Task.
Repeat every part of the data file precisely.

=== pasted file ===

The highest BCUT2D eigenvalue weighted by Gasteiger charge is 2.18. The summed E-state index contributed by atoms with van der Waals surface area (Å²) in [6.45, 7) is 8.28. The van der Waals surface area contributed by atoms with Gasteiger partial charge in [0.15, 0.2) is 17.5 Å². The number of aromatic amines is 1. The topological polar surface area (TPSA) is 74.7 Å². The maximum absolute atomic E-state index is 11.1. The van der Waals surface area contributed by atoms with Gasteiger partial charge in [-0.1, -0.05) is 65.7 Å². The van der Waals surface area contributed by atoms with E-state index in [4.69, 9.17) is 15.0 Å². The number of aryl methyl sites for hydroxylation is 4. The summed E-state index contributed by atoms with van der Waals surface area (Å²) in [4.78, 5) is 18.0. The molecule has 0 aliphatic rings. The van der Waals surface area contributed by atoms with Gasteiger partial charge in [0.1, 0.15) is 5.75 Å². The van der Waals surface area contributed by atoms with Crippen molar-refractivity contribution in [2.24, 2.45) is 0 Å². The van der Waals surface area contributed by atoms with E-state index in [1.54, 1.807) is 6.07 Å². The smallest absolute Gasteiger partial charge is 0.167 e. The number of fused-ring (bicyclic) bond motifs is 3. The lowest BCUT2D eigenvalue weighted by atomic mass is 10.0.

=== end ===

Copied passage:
The highest BCUT2D eigenvalue weighted by Gasteiger charge is 2.18. The summed E-state index contributed by atoms with van der Waals surface area (Å²) in [6.45, 7) is 8.28. The van der Waals surface area contributed by atoms with Gasteiger partial charge in [0.15, 0.2) is 17.5 Å². The number of aromatic amines is 1. The topological polar surface area (TPSA) is 74.7 Å². The maximum absolute atomic E-state index is 11.1. The van der Waals surface area contributed by atoms with Gasteiger partial charge in [-0.1, -0.05) is 65.7 Å². The van der Waals surface area contributed by atoms with E-state index in [4.69, 9.17) is 15.0 Å². The number of aryl methyl sites for hydroxylation is 4. The summed E-state index contributed by atoms with van der Waals surface area (Å²) in [4.78, 5) is 18.0. The molecule has 0 aliphatic rings. The van der Waals surface area contributed by atoms with Gasteiger partial charge in [0.1, 0.15) is 5.75 Å². The van der Waals surface area contributed by atoms with Crippen molar-refractivity contribution in [2.24, 2.45) is 0 Å². The van der Waals surface area contributed by atoms with E-state index in [1.54, 1.807) is 6.07 Å². The smallest absolute Gasteiger partial charge is 0.167 e. The number of fused-ring (bicyclic) bond motifs is 3. The lowest BCUT2D eigenvalue weighted by atomic mass is 10.0.